Hydrothermal decomposition of thiophene derivatives in subcritical and supercritical water with alkali was studied to enhance desulfurization using a new on-site upgrading technology. Benzothiophene, dibenzothiophene, and derivatives (BTs and DBTs) can be decomposed by hydrothermal reaction with alkali in a temperature region where thermal decomposition is difficult. The ease of decomposition is influenced by the type and concentration of the alkali solution. Decomposition in KOH solution is the most complete, and occurs at a certain alkali concentration. The reaction is sensitive to the pressure in supercritical water. Moreover, the reaction products of hydrothermal decomposition obtained in the present study differ to those by the hydrodesulfurization method (HDS) previously reported by other researchers. These results suggest that the mechanisms of decomposition are different and hydrothermal decomposition is preceded by ionic reaction. The ease of decomposition of BTs and DBTs is influenced by the molecular structure, similar to the trends seen in HDS.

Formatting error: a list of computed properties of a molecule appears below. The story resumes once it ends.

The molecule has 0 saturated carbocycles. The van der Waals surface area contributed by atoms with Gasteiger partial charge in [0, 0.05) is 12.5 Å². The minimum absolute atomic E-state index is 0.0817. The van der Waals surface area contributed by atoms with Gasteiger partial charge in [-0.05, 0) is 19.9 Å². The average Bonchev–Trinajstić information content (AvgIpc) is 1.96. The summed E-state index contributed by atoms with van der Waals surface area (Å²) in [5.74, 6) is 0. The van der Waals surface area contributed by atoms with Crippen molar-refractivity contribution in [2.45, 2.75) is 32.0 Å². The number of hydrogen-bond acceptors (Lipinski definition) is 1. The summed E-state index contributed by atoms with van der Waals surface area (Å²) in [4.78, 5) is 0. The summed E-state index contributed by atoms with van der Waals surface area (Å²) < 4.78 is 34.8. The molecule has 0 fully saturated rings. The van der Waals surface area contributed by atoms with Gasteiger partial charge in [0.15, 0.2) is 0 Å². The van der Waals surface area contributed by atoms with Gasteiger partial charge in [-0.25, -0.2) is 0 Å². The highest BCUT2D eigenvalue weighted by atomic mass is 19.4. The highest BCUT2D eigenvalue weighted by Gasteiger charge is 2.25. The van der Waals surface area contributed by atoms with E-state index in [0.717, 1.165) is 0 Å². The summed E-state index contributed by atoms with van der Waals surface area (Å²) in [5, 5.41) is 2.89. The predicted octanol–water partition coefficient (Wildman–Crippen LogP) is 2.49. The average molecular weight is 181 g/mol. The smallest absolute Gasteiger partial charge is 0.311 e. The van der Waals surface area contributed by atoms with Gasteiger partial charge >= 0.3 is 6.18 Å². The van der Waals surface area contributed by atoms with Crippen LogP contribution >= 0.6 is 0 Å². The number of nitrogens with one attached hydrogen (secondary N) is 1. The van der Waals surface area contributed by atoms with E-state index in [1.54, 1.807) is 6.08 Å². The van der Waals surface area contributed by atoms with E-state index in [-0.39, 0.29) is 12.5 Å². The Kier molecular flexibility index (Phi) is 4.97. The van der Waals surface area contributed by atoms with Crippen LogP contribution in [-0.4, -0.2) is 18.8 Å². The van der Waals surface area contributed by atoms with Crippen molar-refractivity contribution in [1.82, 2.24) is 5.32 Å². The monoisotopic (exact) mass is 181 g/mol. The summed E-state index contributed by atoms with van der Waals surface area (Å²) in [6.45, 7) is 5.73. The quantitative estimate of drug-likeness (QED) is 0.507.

Model hydrodesulfurization catalysts (Co2.75Mo11, Ni2.75Mo11 and Ni0.9Co1.85Mo11 wt%/γ-Al2O3) prepared by impregnation of similar supports with similar starting materials were used in the following test reactions: hydrodesulfurization (HDS) of dibenzothiophene (DBT) and 4,6-dimethyldibenzothiophene, with and without addition of H2S or NH3. The presence of H2S or NH3 has a profound effect on the catalyst ranking and the activities of various reaction pathways, e.g., the hydrogenation (HYD) route and the direct desulfurization (DDS) route. In the case of the HDS of DBT and 4,6-DMDBT, hydrogen sulfide only weakly poisoned CoMo and NiCoMo catalyst, whereas a NiMo catalyst is poisoned more strongly. On the other hand, ammonia strongly poisoned HYD route of CoMo catalyst, whereas DDS route of NiMo catalyst is not at all poisoned in the case of the HDS of DBT. The trimetallic NiCoMo catalyst exhibited the best performance in the conversion of DBT. A comparison of the HYD and DDS rate constants among CoMo, NiMo and NiCoMo catalysts shows that in the presence of rich H2S, the activity of HYD and DDS of the NiCoMo catalyst equals the sum of the activity of the HYD of NiMo catalyst and of the DDS of CoMo catalyst. On the other hand, in the presence of rich NH3, the activity of the NiCoMo catalyst equals the sum of the HYD and DDS of NiMo catalyst, which each in turn are higher than those of CoMo catalyst. This dual promoting effect of NiCoMo catalyst causes higher activity than either NiMo or CoMo catalyst in the presence of either rich H2S or rich NH3.